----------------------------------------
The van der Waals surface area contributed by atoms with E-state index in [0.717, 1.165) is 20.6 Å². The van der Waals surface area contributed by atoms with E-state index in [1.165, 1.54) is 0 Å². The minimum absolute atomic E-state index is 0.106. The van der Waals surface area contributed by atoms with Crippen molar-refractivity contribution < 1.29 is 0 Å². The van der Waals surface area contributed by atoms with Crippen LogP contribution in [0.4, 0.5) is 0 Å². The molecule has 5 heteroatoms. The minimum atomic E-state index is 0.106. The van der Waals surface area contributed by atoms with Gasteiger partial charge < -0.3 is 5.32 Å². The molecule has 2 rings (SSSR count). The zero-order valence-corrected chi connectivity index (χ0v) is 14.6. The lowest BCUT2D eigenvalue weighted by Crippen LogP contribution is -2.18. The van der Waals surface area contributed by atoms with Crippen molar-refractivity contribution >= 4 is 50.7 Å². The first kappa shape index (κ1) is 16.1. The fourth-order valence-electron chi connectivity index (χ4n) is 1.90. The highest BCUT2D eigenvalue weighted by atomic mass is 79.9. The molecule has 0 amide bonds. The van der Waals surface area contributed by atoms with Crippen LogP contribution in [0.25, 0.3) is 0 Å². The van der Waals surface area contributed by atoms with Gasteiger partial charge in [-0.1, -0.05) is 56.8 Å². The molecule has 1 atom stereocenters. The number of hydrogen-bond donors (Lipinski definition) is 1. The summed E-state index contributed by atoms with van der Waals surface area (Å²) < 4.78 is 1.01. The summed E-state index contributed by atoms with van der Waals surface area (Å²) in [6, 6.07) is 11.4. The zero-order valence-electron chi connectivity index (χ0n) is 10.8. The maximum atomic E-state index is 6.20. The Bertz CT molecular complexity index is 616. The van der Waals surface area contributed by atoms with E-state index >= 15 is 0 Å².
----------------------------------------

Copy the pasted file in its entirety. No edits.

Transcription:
The van der Waals surface area contributed by atoms with E-state index in [0.717, 1.165) is 20.6 Å². The van der Waals surface area contributed by atoms with E-state index in [1.165, 1.54) is 0 Å². The minimum absolute atomic E-state index is 0.106. The van der Waals surface area contributed by atoms with Crippen molar-refractivity contribution < 1.29 is 0 Å². The van der Waals surface area contributed by atoms with Crippen LogP contribution in [0.4, 0.5) is 0 Å². The molecule has 5 heteroatoms. The minimum atomic E-state index is 0.106. The van der Waals surface area contributed by atoms with Gasteiger partial charge < -0.3 is 5.32 Å². The molecule has 2 rings (SSSR count). The zero-order valence-corrected chi connectivity index (χ0v) is 14.6. The lowest BCUT2D eigenvalue weighted by Crippen LogP contribution is -2.18. The van der Waals surface area contributed by atoms with Crippen molar-refractivity contribution >= 4 is 50.7 Å². The first kappa shape index (κ1) is 16.1. The fourth-order valence-electron chi connectivity index (χ4n) is 1.90. The highest BCUT2D eigenvalue weighted by atomic mass is 79.9. The molecule has 0 amide bonds. The van der Waals surface area contributed by atoms with Crippen LogP contribution in [0.25, 0.3) is 0 Å². The van der Waals surface area contributed by atoms with Gasteiger partial charge in [-0.1, -0.05) is 56.8 Å². The molecule has 1 atom stereocenters. The number of hydrogen-bond donors (Lipinski definition) is 1. The summed E-state index contributed by atoms with van der Waals surface area (Å²) < 4.78 is 1.01. The summed E-state index contributed by atoms with van der Waals surface area (Å²) in [6, 6.07) is 11.4. The zero-order valence-electron chi connectivity index (χ0n) is 10.8. The maximum atomic E-state index is 6.20. The Bertz CT molecular complexity index is 616. The van der Waals surface area contributed by atoms with E-state index >= 15 is 0 Å².